The three-foot human "flores hobbit" who lived on the Indonesian island of Flores more than 13,000 years ago had a sophisticated brain which was rewired internally to compensate for its small size, a study has found.
An internal cast of the brain case shows that the hobbit possessed rare cranial features that would probably have conferred unusual intelligence on such a small creature, scientists said.
The findings pour cold water on the idea that the hobbit was not a new species of human but an ordinary person suffering from microcephaly, a disease that causes stunted growth and small brain size.
Ever since scientists announced in 2004 that they had discovered the skull and partial skeleton of a tiny human female on Flores, experts have argued about whether she belonged to new species of human or was just someone born with microcephaly.
The latest study confirms beyond any reasonable doubt that the Flores skull belongs to a new species who was probably intelligent enough to make and use the tiny stone tools found alongside the bones, said Professor Dean Falk of Florida State University in Tallahassee. "It's as definitive as it can be. We feel that we've answered the questions raised by the people who contend that the hobbit is a microcephalic," Professor Falk said. "People refused to believe that someone with a brain that small could make the tools. How could it be a sophisticated new species?"
The volume of the hobbit's brain is only 417 cubic centimetres, about a third of the size of a normal adult. Some scientists said that such a small brain would not be able to carry out the tasks of tool making and tool using associated with being human.
However, a team of scientists led by Professor Falk compared the internal cast of the hobbit's braincase with similar "endocasts" of 10 normal, healthy people and nine people with microcephaly.
A computer reconstruction of her brain, and measurements of its internal dimensions, placed it clearly within the normal range of brains and not within the range of microcephalics, Professor Falk said.
The scientists also found that the brain case has four unusual features - which left endocast impressions - that distinguishes it from the brain cases of Homo sapiens. These features, they argue, justify its classification as a separate species, named Homo floresiensis.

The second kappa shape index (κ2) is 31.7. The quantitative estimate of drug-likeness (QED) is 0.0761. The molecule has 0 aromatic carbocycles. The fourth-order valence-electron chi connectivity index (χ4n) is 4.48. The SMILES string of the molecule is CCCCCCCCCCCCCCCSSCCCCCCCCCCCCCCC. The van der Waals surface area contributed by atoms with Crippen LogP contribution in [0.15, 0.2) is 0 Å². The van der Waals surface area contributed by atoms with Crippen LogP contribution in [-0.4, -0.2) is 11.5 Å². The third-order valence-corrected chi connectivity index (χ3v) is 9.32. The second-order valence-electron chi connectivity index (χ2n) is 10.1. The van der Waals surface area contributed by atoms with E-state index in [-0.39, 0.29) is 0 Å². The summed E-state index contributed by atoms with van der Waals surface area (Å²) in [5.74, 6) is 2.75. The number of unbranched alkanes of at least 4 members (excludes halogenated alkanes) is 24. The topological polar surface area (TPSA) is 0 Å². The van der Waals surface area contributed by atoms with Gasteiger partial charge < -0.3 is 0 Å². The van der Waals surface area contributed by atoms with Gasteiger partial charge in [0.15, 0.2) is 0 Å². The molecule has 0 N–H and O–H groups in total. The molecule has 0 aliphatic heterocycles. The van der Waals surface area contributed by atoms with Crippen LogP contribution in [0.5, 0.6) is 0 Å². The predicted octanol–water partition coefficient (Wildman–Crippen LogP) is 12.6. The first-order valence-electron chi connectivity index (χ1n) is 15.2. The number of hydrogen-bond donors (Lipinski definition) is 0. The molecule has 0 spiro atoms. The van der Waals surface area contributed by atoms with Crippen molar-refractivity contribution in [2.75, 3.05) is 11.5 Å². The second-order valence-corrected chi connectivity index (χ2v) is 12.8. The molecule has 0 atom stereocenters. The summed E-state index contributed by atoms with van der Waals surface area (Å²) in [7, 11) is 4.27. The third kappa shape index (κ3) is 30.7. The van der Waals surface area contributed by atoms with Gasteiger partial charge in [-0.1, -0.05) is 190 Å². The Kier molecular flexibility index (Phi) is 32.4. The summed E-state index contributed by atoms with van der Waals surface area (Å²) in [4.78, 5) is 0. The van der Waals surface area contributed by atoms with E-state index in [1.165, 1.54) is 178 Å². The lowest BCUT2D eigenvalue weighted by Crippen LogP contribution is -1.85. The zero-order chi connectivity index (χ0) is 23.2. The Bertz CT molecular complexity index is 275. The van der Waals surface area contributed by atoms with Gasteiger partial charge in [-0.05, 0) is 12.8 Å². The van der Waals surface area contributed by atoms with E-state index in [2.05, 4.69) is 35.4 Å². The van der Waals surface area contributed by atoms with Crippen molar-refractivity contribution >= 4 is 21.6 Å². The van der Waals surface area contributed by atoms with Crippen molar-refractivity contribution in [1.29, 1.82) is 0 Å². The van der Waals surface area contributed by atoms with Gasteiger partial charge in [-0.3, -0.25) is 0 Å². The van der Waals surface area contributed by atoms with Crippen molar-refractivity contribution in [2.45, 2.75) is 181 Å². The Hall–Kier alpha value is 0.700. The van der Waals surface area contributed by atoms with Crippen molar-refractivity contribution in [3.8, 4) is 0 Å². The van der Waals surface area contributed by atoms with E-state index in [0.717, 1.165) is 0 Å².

"It has a combination of features that I've not seen before in any other primate endocasts. They had a little brain that had been globally reorganised and which didn't get bigger - it got more complex. It got rewired and reorganised and that's very interesting," Professor Falk said.
Other scientists had previously criticised Professor Falk and her colleagues for a similar study which relied heavily on the endocast of just one microcephalic.
However, this time the study, published in the journal Proceedings of the National Academy of Sciences, used nine endocasts of microcephalics ranging in age and ethnicity to counter suggestions of biased data.
"We feel that we've answered the criticisms. If people still want to insist that the hobbit is a microcephalic, then they must bring us a microcephalic skull that looks like the hobbit," Professor Falk said.
Dating suggests that the hobbit lived on Flores for many tens of thousands of years and probably died out about 13,000 years ago following a massive volcanic eruption. If so, it would mean that a diminutive species of human being was living alongside "ordinary" humans at a time when it was thought that we were the only ones on Earth.